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Reserves by name
If this Smew stays any longer, we'll have to give her a uniform and name badge. Suggestions please..............
Even bringing the Tern rafts in on Tuesday only made her skip to the other side of the Main Lake.
'Our' Smew evading the work party, by Ian Forrest.
The cold and hot all in the same day weather has meant we still have migrant waders on the reserve while the winter birds are arriving. We now have over 300 Wigeon which have arrived from Finland and Russia, that number will swell to 3,000 mid winter, as well as 14 Ruff, and 4 Greenshank, some of which were photographed by Ian Forrest below:
The other highlights are the Great White Egrets, of which we appear to have 3. A single bird which has been around for two weeks and another couple which arrived on Sunday. Although I wouldn't presume they are in fact a 'couple' in case I cause offence.
The single Great White Egret, by Ian Forrest.
You wouldn't think he'd bother with such small fish.
In Otter news, Lauren Teate photographed two Otters on Dorman's Pool this week. With the young filmed by Ed at Haverton earlier this year, it appears we have two 'families' at Saltholme. Although both females could be paired with the same male, as larger male territories often hold several smaller female territories.
Posted by Dean H
Every month we undertake a WeBS count of the reserve land holdings. WeBS stands for Wetland Bird Survey. This is a useful way of seeing how birds are responding to seasons, the weather and of course, our management. Sunday's count revealed quite a few winter birds coming back rather early. We counted 237 Wigeon, 337 Teal and 7 Pintail. We also now have 759 Lapwing on the wet grassland areas. I was particularly lucky while counting the Main Lake to see the female Smew quite close.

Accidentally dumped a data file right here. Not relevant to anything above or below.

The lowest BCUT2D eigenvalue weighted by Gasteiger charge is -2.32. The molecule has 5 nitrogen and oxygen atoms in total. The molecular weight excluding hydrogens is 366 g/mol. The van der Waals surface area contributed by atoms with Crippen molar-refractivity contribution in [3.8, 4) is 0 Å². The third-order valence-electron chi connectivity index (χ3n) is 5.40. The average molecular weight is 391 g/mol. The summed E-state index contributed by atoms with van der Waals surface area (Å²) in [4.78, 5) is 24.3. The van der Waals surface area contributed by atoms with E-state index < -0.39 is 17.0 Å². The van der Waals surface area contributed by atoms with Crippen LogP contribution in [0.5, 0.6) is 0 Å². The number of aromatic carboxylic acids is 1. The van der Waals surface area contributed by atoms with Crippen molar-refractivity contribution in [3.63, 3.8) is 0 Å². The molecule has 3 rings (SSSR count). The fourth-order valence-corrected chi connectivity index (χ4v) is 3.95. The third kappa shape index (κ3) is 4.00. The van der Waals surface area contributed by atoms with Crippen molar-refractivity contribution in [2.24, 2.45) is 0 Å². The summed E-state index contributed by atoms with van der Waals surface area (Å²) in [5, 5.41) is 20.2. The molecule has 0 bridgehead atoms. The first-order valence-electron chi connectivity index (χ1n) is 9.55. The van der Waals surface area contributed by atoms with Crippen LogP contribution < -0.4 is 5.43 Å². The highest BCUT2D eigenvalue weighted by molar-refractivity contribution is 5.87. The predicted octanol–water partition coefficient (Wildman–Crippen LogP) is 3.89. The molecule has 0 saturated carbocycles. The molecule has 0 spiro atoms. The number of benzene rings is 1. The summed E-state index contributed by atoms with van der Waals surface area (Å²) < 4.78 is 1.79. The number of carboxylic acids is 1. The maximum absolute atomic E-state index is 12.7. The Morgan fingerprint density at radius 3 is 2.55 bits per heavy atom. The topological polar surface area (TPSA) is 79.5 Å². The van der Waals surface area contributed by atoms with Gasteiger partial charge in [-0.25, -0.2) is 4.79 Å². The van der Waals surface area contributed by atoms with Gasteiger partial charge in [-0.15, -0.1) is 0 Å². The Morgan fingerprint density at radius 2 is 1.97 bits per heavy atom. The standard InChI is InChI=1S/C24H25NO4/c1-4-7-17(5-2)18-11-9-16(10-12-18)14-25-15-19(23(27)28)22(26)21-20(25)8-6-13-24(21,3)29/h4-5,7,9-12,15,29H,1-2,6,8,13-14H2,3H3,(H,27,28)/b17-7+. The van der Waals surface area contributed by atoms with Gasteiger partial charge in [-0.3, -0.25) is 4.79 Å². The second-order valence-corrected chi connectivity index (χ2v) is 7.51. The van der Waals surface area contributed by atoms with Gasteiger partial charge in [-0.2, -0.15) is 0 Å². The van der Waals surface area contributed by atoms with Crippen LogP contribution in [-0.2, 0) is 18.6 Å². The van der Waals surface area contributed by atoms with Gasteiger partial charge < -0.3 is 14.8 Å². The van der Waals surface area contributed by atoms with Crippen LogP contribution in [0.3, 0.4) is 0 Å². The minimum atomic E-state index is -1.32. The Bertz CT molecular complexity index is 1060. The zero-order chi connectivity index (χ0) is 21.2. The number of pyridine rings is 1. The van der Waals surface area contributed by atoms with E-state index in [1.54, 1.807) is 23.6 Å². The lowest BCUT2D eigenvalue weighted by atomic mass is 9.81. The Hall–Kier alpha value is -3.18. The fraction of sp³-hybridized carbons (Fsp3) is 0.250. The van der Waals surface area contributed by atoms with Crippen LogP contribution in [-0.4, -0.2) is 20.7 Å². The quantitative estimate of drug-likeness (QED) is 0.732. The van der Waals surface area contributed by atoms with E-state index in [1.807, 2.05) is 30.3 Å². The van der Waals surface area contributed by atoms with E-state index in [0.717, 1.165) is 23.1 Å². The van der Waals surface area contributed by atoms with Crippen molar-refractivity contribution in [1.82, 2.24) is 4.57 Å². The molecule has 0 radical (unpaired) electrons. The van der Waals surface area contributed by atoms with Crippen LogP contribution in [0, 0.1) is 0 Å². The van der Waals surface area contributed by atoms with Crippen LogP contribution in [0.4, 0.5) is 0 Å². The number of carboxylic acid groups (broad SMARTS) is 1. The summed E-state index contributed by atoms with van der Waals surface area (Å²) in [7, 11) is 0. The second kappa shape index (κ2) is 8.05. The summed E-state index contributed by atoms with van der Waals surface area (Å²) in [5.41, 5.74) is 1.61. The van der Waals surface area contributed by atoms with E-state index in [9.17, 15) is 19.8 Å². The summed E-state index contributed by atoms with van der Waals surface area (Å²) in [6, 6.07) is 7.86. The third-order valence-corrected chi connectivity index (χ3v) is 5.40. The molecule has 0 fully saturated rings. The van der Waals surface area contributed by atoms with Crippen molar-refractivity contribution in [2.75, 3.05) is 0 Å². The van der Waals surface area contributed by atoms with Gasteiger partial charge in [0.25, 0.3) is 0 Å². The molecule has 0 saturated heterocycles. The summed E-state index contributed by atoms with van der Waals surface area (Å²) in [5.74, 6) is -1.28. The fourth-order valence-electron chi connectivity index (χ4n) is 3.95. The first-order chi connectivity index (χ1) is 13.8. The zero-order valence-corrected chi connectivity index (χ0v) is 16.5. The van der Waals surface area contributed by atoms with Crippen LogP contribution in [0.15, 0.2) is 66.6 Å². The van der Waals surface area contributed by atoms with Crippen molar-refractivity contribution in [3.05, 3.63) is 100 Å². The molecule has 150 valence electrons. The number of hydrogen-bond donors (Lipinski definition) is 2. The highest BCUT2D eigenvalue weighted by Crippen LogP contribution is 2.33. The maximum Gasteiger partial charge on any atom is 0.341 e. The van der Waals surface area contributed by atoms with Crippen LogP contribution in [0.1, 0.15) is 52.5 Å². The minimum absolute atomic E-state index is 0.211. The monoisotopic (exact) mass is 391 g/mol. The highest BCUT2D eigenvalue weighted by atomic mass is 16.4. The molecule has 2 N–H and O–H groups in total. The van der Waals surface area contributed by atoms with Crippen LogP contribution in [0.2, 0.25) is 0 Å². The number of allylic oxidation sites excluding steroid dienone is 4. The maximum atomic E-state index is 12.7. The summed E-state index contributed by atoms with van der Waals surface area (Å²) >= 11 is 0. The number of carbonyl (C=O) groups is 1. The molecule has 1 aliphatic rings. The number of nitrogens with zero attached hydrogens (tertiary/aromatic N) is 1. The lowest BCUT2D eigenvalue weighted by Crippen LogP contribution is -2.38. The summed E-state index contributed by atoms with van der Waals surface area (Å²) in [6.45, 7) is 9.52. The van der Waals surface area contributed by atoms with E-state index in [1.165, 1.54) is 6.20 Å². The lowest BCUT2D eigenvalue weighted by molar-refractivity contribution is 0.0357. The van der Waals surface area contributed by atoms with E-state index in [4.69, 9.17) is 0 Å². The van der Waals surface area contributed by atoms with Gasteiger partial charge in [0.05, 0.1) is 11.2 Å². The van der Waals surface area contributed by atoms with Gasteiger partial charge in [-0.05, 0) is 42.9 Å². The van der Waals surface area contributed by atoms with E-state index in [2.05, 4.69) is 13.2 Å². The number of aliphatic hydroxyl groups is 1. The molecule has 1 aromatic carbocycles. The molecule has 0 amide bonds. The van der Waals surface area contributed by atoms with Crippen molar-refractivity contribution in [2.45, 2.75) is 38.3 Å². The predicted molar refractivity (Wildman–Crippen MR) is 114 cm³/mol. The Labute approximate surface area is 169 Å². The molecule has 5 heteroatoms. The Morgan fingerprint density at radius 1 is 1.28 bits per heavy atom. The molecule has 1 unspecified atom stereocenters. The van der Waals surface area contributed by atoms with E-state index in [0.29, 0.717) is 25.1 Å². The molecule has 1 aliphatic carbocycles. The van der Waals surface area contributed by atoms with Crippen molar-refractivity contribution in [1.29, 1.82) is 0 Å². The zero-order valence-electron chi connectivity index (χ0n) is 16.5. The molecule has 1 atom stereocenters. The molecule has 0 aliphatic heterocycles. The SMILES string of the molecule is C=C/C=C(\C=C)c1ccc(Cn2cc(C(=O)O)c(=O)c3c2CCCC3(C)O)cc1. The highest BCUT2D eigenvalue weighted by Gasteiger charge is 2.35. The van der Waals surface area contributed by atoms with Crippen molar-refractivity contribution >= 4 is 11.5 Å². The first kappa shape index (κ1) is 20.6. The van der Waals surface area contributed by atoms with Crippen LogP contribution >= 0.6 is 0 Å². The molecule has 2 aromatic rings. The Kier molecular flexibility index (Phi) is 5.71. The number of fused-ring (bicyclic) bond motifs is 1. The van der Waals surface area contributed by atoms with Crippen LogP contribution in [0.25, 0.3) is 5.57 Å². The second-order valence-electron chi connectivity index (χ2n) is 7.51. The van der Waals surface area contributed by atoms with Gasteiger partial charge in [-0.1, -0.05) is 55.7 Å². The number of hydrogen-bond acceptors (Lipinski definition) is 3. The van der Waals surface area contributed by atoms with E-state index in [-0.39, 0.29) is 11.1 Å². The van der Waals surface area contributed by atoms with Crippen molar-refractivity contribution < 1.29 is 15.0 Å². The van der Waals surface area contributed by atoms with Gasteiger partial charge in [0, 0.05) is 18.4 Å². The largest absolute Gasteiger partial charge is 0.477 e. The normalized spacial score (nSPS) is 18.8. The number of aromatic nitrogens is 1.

Our female Smew, by Ian Forrest.
This bird has been on the reserve for a few weeks now, yet is something we would expect to see mid-winter. It gave great views from the Visitor Centre, or the café. You could have Smew and chips.
Waders continue to move through and on the day we had 3 Curlew Sandpiper, 2 Greenshank, 2 Green sandpiper, 69 Dunlin and 13 Ruff, two of which gave excellent views right in front of Paddy's Hide.
One of our Ruff, by Mark Stokeld.
And now that we've cut the grass short, They're even easier to see !
Although it's been a bad year for Dragonflies, there are quite a few MIgrant Hawkers around just now, and this female was photographed by the Phil Stead Hide this morning.
Female Migrant Hawker by Ian Forrest
Migrant Hawkers are the Collard Doves of the Dragonfly world. They colonised England during the 1950's and have spread slowly northwards since then. Many years ago when I was a young man with disposable income, I used to venture south to Skipwith Common near York to see them, and now I find myself working among them. You can tell it is a Migrant Hawker because it has very short anti-humeral stripes. Those are the two very short light lines that hang down on the thorax, just behind each eye. They are full length of the thorax on a Common Hawker, and big fat things on a Southern Hawker. Migrant Hawkers are much less territorial than the other hawkers and so you'll often see them hunting in small groups on tracks and in clearings.
On Wednesday we took a trip to Paddy's Island with a volunteer party from Analox. We were clearing vegetation that has grown over the summer, so that the Common Terns can nest there again next year. While we were there we rescued several different species of caterpillar, but the biggest and most beautiful was this Elephant Hawkmoth (Deilephila elpenor) larva. We managed to get this photo of him sat on top of a tern shelter which we provide to protect the chicks from predation.